In 1886, Eleanor co-wrote “The Woman Question” with her partner Edward Aveling, although she acknowledged that most of the work was Tussy’s. In 1879, August Bebel published Women and Socialismand, in 1884, Friedrich Engels’ The purpose of the family, private property and the state He saw the light of day (Eleanor was the first to read the drafts, serving as both critic and facilitator). The work that Eleanor Marx and Aveling did with those two works will continue for decades.
It was in a presentation by the German woman Clara Zetkin at the Gotha Congress of 1896 that Eleanor found the catch she needed for her ideas of “The Woman Question”. As a good translator, she rewrote her words for the British people, including suffragettes, union soldiers, and socialists. She spoke volumes for the generation of the New England trade union that ignored the reality of “proletarian proletariat women” (as the 19th-century French-Peruvian socialist writer Flora Tristán put it). The majority of the elections were not important to the difference of class and gender which fell to the majority of women, and therefore the partners of their teachers were separated. He wrote for them.
In his article, he summarized Zetkin and emphasized that the fight against oppression should be fought by all women, even if they are affected in different ways and have each section has different objectives. “The woman of the top ten thousand, thanks to her wealth, can develop her own character. Of course, as a woman she is dependent on the man.” The “real struggle” is in the “middle and lower middle class,” whose women are “sick of their moral and intellectual humiliation.” Referring to Ibsen’s play, he continued, “They are Noras who rebel against the houses of their babies.”
She devoted most of her text to what Zetkin said about women workers: “The machine has replaced the meat [and] so the proletarian woman gained freedom. … But he paid the price! … If it is … a man’s duty to ‘punish a woman sometimes with confusion’ — indeed, capitalism has skinned him with poisonous snakes.
So Eleanor writes again from Zetkin:
A working woman cannot, like a bourgeois woman, struggle with the man of her own class. …. With proletarian women, in a sense, it is a woman’s struggle along with the person of his own class against the capitalist class. He did not have to fight with the men of his class in order to break down the barriers that shut him out from free competition. The greed of capital and the growth of modern industry freed him from this struggle. … Its end and its aim is not the duty of free competition with men, but the attainment of the political power of the proletariat.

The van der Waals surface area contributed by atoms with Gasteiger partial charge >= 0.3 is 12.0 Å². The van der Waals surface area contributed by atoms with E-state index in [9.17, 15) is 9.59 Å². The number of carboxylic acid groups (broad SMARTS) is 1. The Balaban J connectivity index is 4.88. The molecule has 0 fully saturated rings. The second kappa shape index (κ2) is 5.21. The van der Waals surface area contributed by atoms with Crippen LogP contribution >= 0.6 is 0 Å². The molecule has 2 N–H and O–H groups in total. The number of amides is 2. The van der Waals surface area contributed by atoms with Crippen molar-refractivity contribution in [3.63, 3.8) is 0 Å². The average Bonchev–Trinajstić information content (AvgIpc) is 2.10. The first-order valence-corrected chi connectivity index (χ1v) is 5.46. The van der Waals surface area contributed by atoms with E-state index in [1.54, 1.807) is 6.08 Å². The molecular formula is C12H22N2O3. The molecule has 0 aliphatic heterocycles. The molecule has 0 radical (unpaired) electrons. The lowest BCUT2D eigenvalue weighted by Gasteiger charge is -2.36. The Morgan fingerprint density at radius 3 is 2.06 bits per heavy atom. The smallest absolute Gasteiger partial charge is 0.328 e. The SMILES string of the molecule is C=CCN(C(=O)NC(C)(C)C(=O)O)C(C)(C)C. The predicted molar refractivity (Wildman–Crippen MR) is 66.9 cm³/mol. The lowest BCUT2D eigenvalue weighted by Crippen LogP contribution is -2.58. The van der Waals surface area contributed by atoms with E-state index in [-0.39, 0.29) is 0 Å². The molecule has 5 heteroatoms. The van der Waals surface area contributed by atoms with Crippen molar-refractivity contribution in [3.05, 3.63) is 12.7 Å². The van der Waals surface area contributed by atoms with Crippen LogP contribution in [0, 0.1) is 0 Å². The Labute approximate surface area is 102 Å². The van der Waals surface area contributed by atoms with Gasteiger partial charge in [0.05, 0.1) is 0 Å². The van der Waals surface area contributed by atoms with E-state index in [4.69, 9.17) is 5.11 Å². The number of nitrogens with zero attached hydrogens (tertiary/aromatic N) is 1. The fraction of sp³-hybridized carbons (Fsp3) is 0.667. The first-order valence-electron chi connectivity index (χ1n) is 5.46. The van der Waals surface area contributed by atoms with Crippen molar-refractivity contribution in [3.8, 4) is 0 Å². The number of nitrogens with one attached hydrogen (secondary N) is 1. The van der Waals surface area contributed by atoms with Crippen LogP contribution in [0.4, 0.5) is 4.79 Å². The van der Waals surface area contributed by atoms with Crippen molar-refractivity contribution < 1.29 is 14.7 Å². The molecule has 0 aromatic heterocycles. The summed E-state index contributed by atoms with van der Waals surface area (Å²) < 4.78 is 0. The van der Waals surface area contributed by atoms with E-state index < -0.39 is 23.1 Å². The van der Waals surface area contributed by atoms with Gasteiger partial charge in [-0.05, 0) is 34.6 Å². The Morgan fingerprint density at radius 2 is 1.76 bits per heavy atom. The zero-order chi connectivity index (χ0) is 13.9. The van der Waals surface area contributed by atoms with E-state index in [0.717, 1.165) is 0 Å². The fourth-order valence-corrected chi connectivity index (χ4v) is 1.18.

Confrontation with workers does not mean that they do not want to compromise their organization. These arguments have translated, for example, into the struggle for unions to include demands for equal pay for women. They can be seen in speeches to left-wing trade unions in the United States, where he tells men that they have a duty to help women with children and the home to ensure their can be involved in social and political movements. .
Through these articles, debates, and reflections, it is possible to record some of the ideas that those of us do not enjoy some rights for some women who are fighting today, and such as Tussy, think of a different key. social.
Punk is not dead. The fight continues
Italian director Susanna Nicchiarelli has made a biopic of Eleanor called Miss Marx. According to some critics, Nicchiarelli ruined the story with a punk attack of 19th century scenes that resembled the style of pop culture. Punk can act as an interesting interpretation of the ideas that Eleanor shook the woman and the commercial society and the socialist world of her time. With its successes, some failures, and – above all – its legacy, every time the punk chord strikes you can hear “Our Old Stoker” saying “The Struggle Continues” and Tussy saying, “Forward!”
It was first published in Spanish on January 16 Opinion de Izquierda.
Translated by Scott Cooper